Saturday, November 22, 2008

Pieter Gerritsz Van Roestraeten

Pieter Gerritsz Van Roestraeten. Chinese Tea Bowls, 17th century.

Roestraeten was one of the most successful Dutch painters working in England, moving to London in the 1660s and remaining there until his death. Though his painting remained characteristically Dutch, his success was perhaps largely dependent on his ability to portray glass in pipe and cup form, alike.

Van Roestraeten presents a lamentably English scene: afternoon tea. There is a dull edge to the daylight here, the cups and kettle appear to be slouching. There is a depression in the painting, as if Van Roestraeten himself were distracted. The tones suggest a wanton mind; while Pieter painted his likely-commissioned work he dreamed of the relief that comes with the common tea break. Though painting the London aristocracy's most common scene Van Roestraeten holds tightly to the precision of his Dutch predecessors. The edges of the kettle make a sharp appearance before ducking quickly into the shadows; the candy cane colors of the piece sweep into the black and frictionless tabletop; the milk-sweetened teas shimmer in their cups. While the painter tightens the strings of attention and wrings the rag of concentration he is unable to shake a hopeful thought for release. Release from commissions for a time to reflect, to savor and to neglect the tasks that have filled the day and those that will round it out. Despite Van Roestraeten's disinterest the representations are as sharp as this morning's razor.


Jan Peeters said...

Ah, Hermann – I remember when you mailed me a postcard of this lovely painting during your time in Frankfurt! I have it on my refrigerator.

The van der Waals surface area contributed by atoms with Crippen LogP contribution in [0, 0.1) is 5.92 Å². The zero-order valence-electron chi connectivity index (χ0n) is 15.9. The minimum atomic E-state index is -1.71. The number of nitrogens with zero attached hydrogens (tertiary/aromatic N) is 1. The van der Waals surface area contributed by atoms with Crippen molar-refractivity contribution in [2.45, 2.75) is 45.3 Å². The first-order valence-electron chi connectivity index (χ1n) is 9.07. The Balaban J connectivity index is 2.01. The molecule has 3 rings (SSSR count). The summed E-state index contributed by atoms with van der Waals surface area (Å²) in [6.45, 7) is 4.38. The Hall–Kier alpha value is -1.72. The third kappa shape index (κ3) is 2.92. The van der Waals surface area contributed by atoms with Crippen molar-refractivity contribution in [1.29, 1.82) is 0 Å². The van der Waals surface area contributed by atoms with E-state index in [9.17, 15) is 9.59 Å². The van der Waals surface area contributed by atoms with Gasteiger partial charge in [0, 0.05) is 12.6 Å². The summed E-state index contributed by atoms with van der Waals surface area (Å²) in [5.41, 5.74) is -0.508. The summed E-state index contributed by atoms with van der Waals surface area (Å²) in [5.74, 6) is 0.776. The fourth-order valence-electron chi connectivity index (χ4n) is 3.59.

Hermann Wundrum said...
This comment has been removed by the author.
Hermann Wundrum said...

It's nice to hear you mention the card. Only a few days ago I was admiring one of the cards you sent me years ago, Caravaggio's painting of a basket of fruit. The cardboard is a bit creased and bumped but it's traveled with me through four offices in three countries and I kept it close by during those black days in the late 90s, a serene reminder of a painter who showed me the path and a friend who encouraged me to follow it.

Jan Peeters said...

The late 90s were truly dreadful.

90 said...


I don't know if I appreciate your zeal for the classic arts as much as your friend Mr. Delacroix, but I wanted to extend a hearty e-handshake for exposing these artists for what they really are: the original inspiration for one Jeff Spicoli.

Thank you, friends, thank you,

Dr. Charles Pinto, PHD

Jan Peeters said...

Have you read Mr. Spicoli's 1994 essay on leaves in early Dutch still life painting? It is in one of that year's Chicago Art Journals, I believe (my own copy is in storage in Leiden), and is a gentle but insightful exploration of botanical decay. What became of him?

Aparna said...

These are really beautiful
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